You’ve heard the coach speak before. “If they’re going to beat us with difficult, contested jump shots, then they’re just going to beat us.”

In the case of Washington vs. Orlando on March 10, 2004, we need to slightly adjust the aforementioned jargon. “When Tracy McGrady shoots the ball 37 times, and more than 30 of those shots are contested but he still makes 20 of them, we’re probably going to lose.”

We can’t take anything away from T-Mac in this outing, because even upon reviewing the game nine years later, it was an outstanding effort. But let’s take a look at some context. Kobe Bryant scored 81 points in a game in 2006. If you had to guess, how many shots do you think he took? The answer is 46, just nine more attempts than McGrady in his 62-point game. That’s comparing apples and oranges, but the way that the two players got their buckets in these respective games were similar.

Take a handoff pass, drill a 3. Back down, fadeaway, buckets. Hand in the face? Don’t care. Still shooting. Net. Take it to the rack? Why? I’ll just shoot from the perimeter. Money.

T-Mac’s 62-point game was a classic case of a guy who was “feeling it,” a concept that we know isn’t entirely sound. When you sit around with your buddies talking about that game, you can’t help but think about how amazing it was. I’m sure phrases have been thrown around like, “he couldn’t miss!” Sure, that’s how we remember it.

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Aug 26

Tracy McGrady retires from the NBA

This is a close up of guard Vince Carter and Tracy McGrady.

Photo by Paul Chapman/NBAE/Getty Images


Leaving open the door to play overseas, seven-time All-Star Tracy McGrady retired from the NBA on Monday.

“It’s been 16 years playing the game I love. I’ve had a great run, but it’s time for it to come to an end,” McGrady said on ESPN’s “First Take.”

McGrady averaged 19.6 points, 5.6 rebounds and 4.4 assists per game in a career that started in 1997, when he was drafted out of high school.

Aug 06

Orlando’s 2013-14 regular season schedule released

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Photo by Fernando Medina/NBAE via Getty Images

Via Orlando Magic press release:

The National Basketball Association today released its 2013-14 schedule and announced the Orlando Magic will open its 25th “Silver Season” on Tuesday, October 29 at Indiana. The home opener will be on Friday, November 1 at the Amway Center against New Orleans. Tip-off is 7 p.m.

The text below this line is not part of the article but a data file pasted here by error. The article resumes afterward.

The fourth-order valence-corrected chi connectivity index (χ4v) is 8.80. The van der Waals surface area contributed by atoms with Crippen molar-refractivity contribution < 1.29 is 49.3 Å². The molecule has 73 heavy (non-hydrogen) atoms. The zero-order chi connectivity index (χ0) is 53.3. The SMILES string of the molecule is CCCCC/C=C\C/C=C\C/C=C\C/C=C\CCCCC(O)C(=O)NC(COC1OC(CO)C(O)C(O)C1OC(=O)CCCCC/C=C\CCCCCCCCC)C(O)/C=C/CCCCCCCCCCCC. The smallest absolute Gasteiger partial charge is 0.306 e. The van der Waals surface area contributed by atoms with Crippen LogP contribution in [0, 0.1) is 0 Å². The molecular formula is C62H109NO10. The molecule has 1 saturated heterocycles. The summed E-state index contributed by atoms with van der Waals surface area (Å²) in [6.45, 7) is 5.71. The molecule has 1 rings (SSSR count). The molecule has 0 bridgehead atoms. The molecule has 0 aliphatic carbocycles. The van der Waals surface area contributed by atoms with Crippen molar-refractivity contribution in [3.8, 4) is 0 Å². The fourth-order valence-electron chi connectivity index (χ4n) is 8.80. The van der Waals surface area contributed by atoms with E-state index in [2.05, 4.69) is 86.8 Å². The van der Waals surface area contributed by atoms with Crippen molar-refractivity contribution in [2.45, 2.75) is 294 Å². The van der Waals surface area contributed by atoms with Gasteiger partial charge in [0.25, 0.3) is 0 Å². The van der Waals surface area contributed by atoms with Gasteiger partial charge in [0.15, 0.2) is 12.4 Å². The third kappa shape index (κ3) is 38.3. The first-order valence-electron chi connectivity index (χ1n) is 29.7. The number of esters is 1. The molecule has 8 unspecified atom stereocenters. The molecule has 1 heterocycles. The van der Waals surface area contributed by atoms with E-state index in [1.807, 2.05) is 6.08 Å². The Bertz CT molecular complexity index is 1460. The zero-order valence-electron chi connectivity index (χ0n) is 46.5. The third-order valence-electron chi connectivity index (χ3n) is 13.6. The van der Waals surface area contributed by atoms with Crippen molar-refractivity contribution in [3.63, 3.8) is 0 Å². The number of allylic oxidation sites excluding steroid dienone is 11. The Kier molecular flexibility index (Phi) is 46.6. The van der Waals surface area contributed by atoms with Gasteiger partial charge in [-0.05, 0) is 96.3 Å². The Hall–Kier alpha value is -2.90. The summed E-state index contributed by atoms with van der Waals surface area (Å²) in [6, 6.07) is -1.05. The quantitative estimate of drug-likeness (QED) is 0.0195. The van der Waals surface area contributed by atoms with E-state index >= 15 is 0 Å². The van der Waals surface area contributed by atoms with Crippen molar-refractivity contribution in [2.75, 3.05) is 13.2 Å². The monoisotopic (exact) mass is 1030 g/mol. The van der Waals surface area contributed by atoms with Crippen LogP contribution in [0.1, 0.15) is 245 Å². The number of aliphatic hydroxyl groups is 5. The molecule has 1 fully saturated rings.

Orlando Magic season tickets, partial plans, group and single-game Amway Center suite rental opportunities are on sale now. Ticket highlights for the 2013-14 season in the Amway Center, honored with TheStadiumBusiness Awards’ 2013 Customer Experience Award and named SportsBusiness Journal’s 2012 Sports Facility of the Year, include: 2,500 seats priced $20 or less, 8,000 seats priced $40 or less and 9,000 seats priced $50 or under. Single-game tickets for the first half of the regular season will go on sale in October at a date to be announced. For ticket information log on to or call 407-89-MAGIC.

Beginning its 25th season, the Magic will celebrate their “Silver Season” with the entire Orlando community by remembering their success, the rich history of legendary moments, players, people and fans, while building on an exciting future.

Orlando opens training camp on October 1 at the Amway Center. The Magic’s complete schedule is available through their official website,, while the entire NBA schedule can be found at

For the second straight season, all Magic games will be televised locally on one channel. All local telecasts will be available in high definition on FOX Sports Florida.

Each NBA team will play an 82-game regular season: 41 home and 41 away. The Magic will play 52 games vs. the Eastern Conference (18 games vs. the Atlantic Division, 18 games vs. the Central Division and 16 games vs. the Southeast Division) and 30 games against the Western Conference (10 games each vs. the Northwest Division, the Southwest Division and the Pacific Division).